Six Steps to Successfully Retouching Photos

Six Steps to Successfully Retouching Photos

More and more it is becoming a common place that the average individual has some sort of design editing software that will enable them to do advanced editing on their photos. As technology progresses, so will the ease of making your photos unique, your own, or fixing your photos from things unwanted!

For this process I am going to use Adobe Photoshop. Most of what we will talk about is the same if you use any type of layered design editor, such as Affinity Photo or Darktable. There are now a number of competing products on the market, both free and paid. 

The first step to photography retouching – saving your file

Create a separate file, a copy of the image you are going to be working with. Typically, I create a file with the same name structure, however I add something like "working_file" at the end of it. That way I know which file is the original and which one I am working on. 

Plus the working file will show up right next to the original, which makes it easy to see what is going on when you start to amass many photos.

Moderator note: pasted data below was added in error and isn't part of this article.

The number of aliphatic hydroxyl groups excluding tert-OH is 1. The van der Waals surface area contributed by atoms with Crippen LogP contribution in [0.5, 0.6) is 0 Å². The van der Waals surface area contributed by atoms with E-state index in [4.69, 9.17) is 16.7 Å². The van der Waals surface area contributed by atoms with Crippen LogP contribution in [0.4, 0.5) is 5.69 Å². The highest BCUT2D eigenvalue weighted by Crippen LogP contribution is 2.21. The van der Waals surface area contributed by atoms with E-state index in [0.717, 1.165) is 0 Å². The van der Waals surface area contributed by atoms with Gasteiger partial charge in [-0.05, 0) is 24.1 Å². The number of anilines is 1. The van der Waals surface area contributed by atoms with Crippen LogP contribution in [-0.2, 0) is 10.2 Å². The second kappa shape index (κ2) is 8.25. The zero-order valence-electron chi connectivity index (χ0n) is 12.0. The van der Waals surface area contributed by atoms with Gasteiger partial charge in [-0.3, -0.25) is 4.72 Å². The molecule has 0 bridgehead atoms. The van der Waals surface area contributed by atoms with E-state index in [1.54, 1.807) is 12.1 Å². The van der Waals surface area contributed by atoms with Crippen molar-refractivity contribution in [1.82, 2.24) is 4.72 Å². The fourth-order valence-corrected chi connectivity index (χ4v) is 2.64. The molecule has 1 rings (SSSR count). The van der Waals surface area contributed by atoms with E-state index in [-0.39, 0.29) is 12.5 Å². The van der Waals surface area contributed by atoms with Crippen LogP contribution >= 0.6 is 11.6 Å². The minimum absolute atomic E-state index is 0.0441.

Successfully retouching photos, step 2: unlock your layers

I like to unlock my layer before I start working on any project so that if I want to make some changes throughout the product, it is ready to go. For example, I might want to add from behind the original layer, or I might want to make a copy of the original layer. There are lots of reasons for this, so I just get in the habit of unlocking at the start.

There are a couple of ways to unlock the layer. You can either, click the "PADLOCK" and drag it to the "TRASH" icon at the bottom of your layers panel, or you can hold the "OPTION" key on a mac "ALT" key on a PC and double click. 

Either way is fine. You can even duplicate the locked layer and delete the original. No one way is right, so pick your choice.

Third step to retouch your photo: make a new layer

When I am successfully retouching photos, I like to do all my editing on a fresh clean slate, that sits on top of the layer that I am trying to edit. This way I am not working on the original layer and I can also deselect the original layer to see what I am actually doing, as an isolated layer.

There is an alternative method, as there is no one way to make this happen, and after you read this and start to try this out on your own, you will probably set up your own method and steps to getting to the same point.